EPA extends dicamba registration


By Jessica Domel

Cotton and soybean farmers who use dicamba-resistant seeds will maintain their right to use dicamba-containing herbicides for the next two years, thanks to recent action by the Environmental Protection Agency (EPA).

The federal registration for dicamba, a widely-used herbicide, was set to expire this fall. Instead, it will be renewed for two more years for over-the-top use with several new restrictions in place to protect non-dicamba resistant crops and plants.

“EPA understands that dicamba is a valuable pest control tool for America’s farmers,” Andrew Wheeler, EPA acting administrator, said. “By extending the registration for another two years with important new label updates that place additional restrictions on the product, we are providing certainty to all stakeholders for the upcoming growing season.”

The following label changes will affect the 2019-2020 growing season:

Two-year registration (until Dec. 20, 2020)

Only certified applicators may apply dicamba over the top (those working under the supervision of a certified applicator may no longer make applications)

Prohibit over-the-top application of dicamba on soybeans 45 days after planting and cotton 60 days after planting

For cotton, limit the number of over-the-top applications from four to two (soybeans remain at two OTT applications)

Applications will be allowed only from one hour after sunrise to two hours before sunset

In counties where endangered species may exist, the downwind buffer will remain at 110 feet, and there will be a new 57-foot buffer around the other sides of the field (the 110-foot downwind buffer applies to all applications, not just in counties where endangered species may exist)

Clarify training period for 2019 and beyond, ensuring consistency across all three products

Enhanced tank clean out instructions for the entire system

Enhanced label to improve applicator awareness on the impact of low pH’s on the potential volatility of dicamba

Label clean up and consistency to improve compliance and enforceability

Dicamba was first registered for use in the U.S. in 1967.

It can be used on corn, wheat, cotton, soybeans and other crops to control broadleaf weeds.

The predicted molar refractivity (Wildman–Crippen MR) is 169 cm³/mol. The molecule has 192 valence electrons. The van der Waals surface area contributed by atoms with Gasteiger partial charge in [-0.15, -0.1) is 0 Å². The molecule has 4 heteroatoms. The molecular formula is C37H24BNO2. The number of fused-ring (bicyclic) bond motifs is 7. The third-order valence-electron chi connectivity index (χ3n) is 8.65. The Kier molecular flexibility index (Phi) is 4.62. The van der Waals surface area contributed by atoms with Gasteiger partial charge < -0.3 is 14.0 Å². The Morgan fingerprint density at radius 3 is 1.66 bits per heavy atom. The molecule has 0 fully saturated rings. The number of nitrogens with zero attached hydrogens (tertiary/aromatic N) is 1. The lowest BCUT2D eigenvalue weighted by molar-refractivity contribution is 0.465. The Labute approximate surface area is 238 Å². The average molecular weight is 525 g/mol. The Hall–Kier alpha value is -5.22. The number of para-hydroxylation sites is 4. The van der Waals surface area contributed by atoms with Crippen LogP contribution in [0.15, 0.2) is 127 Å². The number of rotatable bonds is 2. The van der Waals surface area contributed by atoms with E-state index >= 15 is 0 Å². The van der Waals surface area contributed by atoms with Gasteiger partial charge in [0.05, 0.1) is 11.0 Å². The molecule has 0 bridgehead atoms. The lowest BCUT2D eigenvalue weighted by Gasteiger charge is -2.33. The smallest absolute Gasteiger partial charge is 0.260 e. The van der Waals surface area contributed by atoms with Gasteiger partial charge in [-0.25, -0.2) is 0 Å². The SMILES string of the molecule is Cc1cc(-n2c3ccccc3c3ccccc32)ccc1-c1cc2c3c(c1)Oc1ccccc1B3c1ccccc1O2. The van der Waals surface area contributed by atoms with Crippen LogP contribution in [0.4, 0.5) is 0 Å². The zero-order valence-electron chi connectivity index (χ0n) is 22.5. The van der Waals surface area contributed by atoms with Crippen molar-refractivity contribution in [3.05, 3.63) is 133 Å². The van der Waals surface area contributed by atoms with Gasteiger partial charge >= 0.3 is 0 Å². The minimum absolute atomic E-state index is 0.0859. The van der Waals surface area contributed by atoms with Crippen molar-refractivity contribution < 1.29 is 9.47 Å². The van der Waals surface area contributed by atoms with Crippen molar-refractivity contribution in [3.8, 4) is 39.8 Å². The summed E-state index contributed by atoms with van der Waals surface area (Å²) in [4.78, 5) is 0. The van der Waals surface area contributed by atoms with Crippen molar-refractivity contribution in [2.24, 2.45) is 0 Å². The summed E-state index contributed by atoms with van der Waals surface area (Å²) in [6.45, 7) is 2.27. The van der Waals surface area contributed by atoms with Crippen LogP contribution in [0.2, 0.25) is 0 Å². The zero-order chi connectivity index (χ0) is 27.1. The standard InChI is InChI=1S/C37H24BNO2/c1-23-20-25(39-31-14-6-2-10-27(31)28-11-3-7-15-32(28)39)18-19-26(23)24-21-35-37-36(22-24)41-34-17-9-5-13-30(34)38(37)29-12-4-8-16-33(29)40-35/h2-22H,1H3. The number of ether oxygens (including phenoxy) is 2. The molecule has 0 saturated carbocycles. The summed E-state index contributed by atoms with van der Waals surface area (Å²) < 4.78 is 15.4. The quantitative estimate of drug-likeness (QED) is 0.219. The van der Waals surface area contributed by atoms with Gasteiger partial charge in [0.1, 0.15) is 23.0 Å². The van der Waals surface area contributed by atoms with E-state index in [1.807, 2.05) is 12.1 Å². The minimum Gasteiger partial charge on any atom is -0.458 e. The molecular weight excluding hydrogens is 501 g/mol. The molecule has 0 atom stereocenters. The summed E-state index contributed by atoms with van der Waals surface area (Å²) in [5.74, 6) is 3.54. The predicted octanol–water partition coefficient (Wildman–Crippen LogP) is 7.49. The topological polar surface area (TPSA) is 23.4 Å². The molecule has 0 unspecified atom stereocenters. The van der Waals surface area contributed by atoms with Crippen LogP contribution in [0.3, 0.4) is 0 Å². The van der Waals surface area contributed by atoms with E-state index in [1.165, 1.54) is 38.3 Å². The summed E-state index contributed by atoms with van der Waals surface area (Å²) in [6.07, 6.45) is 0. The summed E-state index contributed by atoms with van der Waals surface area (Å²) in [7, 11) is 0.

EPA first extended the dicamba registration for over-the-top use in 2016 for the 2017 crop. That year, farmers in several states complained drift from over-the-top use was damaging their non-dicamba-tolerant crops.

In deciding to extend the registration, EPA said it worked with state regulators, farmers, academic researchers, pesticide manufacturers and other stakeholders to ensure dicamba products can be used effectively while addressing concerns.

“It is important that the EPA has decided to renew the registration of over-the-top use of this important weed control technology on dicamba-resistant cotton and soybeans, because it presents farmers with options,” Sonny Perdue, U.S. Secretary of Agriculture, said. “This represents the conclusion of a very thorough scientific review, in conjunction with stakeholders, involving site visits and careful consideration of facts. Producers who use this weed control method should review the label, understand why changes have been made, and ensure that all requirements of the label are met when the 2019 use season begins.”

When used according to the label, dicamba use does not exceed EPA’s level of concern for pollinators, including bees, according to the agency.

In addition to its use on crops, fallow lands, pastures, turf grasses and rangeland, dicamba-containing herbicides are also registered for use in residential areas and sites like golf courses.

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